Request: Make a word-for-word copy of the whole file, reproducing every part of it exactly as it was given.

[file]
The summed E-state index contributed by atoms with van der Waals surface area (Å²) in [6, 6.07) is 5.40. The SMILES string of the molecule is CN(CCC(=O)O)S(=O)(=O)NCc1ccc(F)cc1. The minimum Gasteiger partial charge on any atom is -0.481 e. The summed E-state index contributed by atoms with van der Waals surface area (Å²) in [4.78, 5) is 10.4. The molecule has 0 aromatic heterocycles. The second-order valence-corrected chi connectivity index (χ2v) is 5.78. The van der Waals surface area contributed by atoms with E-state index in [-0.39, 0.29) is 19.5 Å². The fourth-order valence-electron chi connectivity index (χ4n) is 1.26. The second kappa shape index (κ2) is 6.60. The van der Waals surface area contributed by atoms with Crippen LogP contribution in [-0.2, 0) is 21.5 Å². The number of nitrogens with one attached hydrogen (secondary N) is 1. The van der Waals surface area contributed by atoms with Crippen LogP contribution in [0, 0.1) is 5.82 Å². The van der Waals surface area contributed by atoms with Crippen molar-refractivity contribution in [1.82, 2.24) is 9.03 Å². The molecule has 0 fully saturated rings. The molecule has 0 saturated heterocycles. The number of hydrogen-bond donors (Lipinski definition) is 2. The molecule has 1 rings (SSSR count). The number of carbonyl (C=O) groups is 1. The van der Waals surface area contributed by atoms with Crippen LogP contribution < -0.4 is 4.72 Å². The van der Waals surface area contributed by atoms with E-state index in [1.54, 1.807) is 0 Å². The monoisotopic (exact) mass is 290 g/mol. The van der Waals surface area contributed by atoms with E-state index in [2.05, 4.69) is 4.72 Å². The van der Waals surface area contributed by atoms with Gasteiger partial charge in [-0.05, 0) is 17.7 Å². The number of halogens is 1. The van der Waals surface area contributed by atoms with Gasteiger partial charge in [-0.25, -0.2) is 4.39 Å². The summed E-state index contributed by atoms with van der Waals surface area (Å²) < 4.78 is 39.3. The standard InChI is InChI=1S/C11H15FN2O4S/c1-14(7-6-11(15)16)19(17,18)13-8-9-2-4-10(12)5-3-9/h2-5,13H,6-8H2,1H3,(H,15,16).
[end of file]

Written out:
The summed E-state index contributed by atoms with van der Waals surface area (Å²) in [6, 6.07) is 5.40. The SMILES string of the molecule is CN(CCC(=O)O)S(=O)(=O)NCc1ccc(F)cc1. The minimum Gasteiger partial charge on any atom is -0.481 e. The summed E-state index contributed by atoms with van der Waals surface area (Å²) in [4.78, 5) is 10.4. The molecule has 0 aromatic heterocycles. The second-order valence-corrected chi connectivity index (χ2v) is 5.78. The van der Waals surface area contributed by atoms with E-state index in [-0.39, 0.29) is 19.5 Å². The fourth-order valence-electron chi connectivity index (χ4n) is 1.26. The second kappa shape index (κ2) is 6.60. The van der Waals surface area contributed by atoms with Crippen LogP contribution in [-0.2, 0) is 21.5 Å². The number of nitrogens with one attached hydrogen (secondary N) is 1. The van der Waals surface area contributed by atoms with Crippen LogP contribution in [0, 0.1) is 5.82 Å². The van der Waals surface area contributed by atoms with Crippen molar-refractivity contribution in [1.82, 2.24) is 9.03 Å². The molecule has 0 fully saturated rings. The molecule has 0 saturated heterocycles. The number of hydrogen-bond donors (Lipinski definition) is 2. The molecule has 1 rings (SSSR count). The number of carbonyl (C=O) groups is 1. The van der Waals surface area contributed by atoms with Crippen LogP contribution < -0.4 is 4.72 Å². The van der Waals surface area contributed by atoms with E-state index in [1.54, 1.807) is 0 Å². The monoisotopic (exact) mass is 290 g/mol. The van der Waals surface area contributed by atoms with E-state index in [2.05, 4.69) is 4.72 Å². The van der Waals surface area contributed by atoms with Gasteiger partial charge in [-0.05, 0) is 17.7 Å². The number of halogens is 1. The van der Waals surface area contributed by atoms with Gasteiger partial charge in [-0.25, -0.2) is 4.39 Å². The summed E-state index contributed by atoms with van der Waals surface area (Å²) < 4.78 is 39.3. The standard InChI is InChI=1S/C11H15FN2O4S/c1-14(7-6-11(15)16)19(17,18)13-8-9-2-4-10(12)5-3-9/h2-5,13H,6-8H2,1H3,(H,15,16).